12. Missionary Service

The General Chapter of 1217 helped the friars’ realize their desire to go forth to the non-believers. In addition to arranging the Order into Provinces in Italy and throughout Europe, the Chapter decided to “reach the Middle East and found the Province of Syria-Palestine and the Mediterranean East.” The arrival of the missionary friars in the Holy Land is attested to by the fact that in the same year, Brother Elias founded a Custody there (Custody of the Holy Land) which was the heart of the Province of Syria-Palestine. The Custody covered the territory between Constantinople, Syria and Egypt. As early as 1220, this mission to the Middle East had a number of friars and friaries.
Attempts were made to found Franciscan missions in North Africa as well. Although the friars had presences in much of North Africa at the time, they did not concern themselves with the Saracens. They limited their ministry to the care of merchants, mercenaries and Christian slaves. After the Chapter of 1217, Brother Egidio was sent to Tunisia. However, early attempts to send friars to that country failed because the presence of the friars caused such uproar that Christian merchants trading in those areas recommended that the friars return to their native country. Only one friar stayed behind while the Dominicans ministered to the merchants. No new missions were undertaken in Egypt; the friars there limited their ministry to the local Catholics. In the early 1220’s, some pioneering Franciscan missionaries went to Morocco and were given the grace of confirming the truth of the Gospel with their blood. This happened on January 16, 1220, when they were sentenced to death by Sultan Yussef-el-Mostansir. This early missionary expedition to Morocco, which had been sanctioned by the Chapter of 1219, did not, however, dampen the desire of the friars to go among the “peoples of the Crescent.” There was at least one other expedition during St. Francis’ lifetime. In 1227, some friars who had been sent on a mission by Brother Elias were martyred at Ceuta.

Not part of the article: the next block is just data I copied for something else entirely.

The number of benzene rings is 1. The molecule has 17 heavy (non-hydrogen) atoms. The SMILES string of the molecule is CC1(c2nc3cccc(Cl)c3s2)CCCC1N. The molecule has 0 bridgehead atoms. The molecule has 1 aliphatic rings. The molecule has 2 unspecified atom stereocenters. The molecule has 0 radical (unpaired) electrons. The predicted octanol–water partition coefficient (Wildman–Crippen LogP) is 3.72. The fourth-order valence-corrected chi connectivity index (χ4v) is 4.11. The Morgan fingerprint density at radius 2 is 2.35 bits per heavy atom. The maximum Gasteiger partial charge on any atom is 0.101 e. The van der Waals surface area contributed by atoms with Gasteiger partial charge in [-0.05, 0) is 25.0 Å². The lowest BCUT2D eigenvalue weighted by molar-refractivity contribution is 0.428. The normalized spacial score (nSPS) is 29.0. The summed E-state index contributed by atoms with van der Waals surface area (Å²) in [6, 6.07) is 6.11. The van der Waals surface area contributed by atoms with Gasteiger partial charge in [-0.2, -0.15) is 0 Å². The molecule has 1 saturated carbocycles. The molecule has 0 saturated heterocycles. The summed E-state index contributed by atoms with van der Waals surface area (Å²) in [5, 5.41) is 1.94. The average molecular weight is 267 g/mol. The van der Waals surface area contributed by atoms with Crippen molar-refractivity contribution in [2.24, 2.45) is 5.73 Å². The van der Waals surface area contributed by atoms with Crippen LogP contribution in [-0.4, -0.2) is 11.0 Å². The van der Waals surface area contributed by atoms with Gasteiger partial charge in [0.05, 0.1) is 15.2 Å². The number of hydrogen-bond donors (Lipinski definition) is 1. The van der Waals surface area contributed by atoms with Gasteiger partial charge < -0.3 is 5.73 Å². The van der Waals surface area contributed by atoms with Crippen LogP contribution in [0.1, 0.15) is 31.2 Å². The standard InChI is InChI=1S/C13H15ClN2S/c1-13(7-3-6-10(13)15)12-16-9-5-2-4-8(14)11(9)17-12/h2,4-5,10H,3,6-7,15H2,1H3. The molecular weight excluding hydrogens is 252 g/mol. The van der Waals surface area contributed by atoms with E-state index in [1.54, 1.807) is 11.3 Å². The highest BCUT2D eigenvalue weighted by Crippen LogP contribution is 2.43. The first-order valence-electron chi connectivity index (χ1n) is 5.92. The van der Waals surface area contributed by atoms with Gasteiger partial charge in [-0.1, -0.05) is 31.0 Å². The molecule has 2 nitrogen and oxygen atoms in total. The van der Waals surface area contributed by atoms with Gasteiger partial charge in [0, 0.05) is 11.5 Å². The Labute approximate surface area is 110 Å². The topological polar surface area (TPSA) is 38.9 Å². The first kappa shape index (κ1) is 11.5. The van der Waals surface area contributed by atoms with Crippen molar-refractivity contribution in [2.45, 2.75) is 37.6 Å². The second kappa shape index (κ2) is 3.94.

Another important moment for this mission to the Middle East took place in 1225, with promulgation of the bull Vineae Domini by Pope Honorius III. The Bull called on the Dominicans and Franciscans to join forces in conducting a mission to convert the Saracens. It stressed that they undertake evangelization in the Kingdom of Miramolinus. In 1226, Honorius III wrote a document ordering the Archbishop of Toledo to send more religious to the aforementioned kingdom. The Pope also recommended that some of the friars be appointed bishops. In another bull issued the same year, Honorius III granted certain privileges to the friars engaged in the missions. He agreed that they could “wear clothes according to local customs, grow their hair and their beards, and use money.”
This is the final article of the series on the Mission of St. Francis of Assisi and the First Friars. Because it is true that the present is a gift to us from the past, there will be subsequent articles dealing with topics that show how the current teaching of the Church contains echoes, which cannot be ignored, originating from the way the Seraphic Father carried out his ministry of evangelization.

Friar Dariusz MAZUREK, General Delegate for Missionary Animation

Based upon:
Di Fonzo, W., Odoardi, J., Pompei, A., Bracia Mniejsi Konwentualni. Historia i Życie (1209-1976), Niepokalanów 1988.
Iriarte L., Historia franciszkanizmu, Cracow 1998.
Kafel S., Rys chronologiczny ważniejszych wydarzeń w życiu św. Franciszka i początkach jego Zakonu, in: WŹF II, Warsaw 1981, 433-435.
Mazurek D., Św. Franciszek z Asyżu a misje wśród niewiernych, in: W Nurcie Franciszkańskim 8 (1999) 109-119.
Santos Hernández A., Las misiones católicas, in: Historia de la Iglesia, vol. XXIX, Valencia 1978.
Wiśniowski G., Działalność misyjna Zakonu Braci Mniejszych, [b.m. i r.wyd.; druk powiel.].

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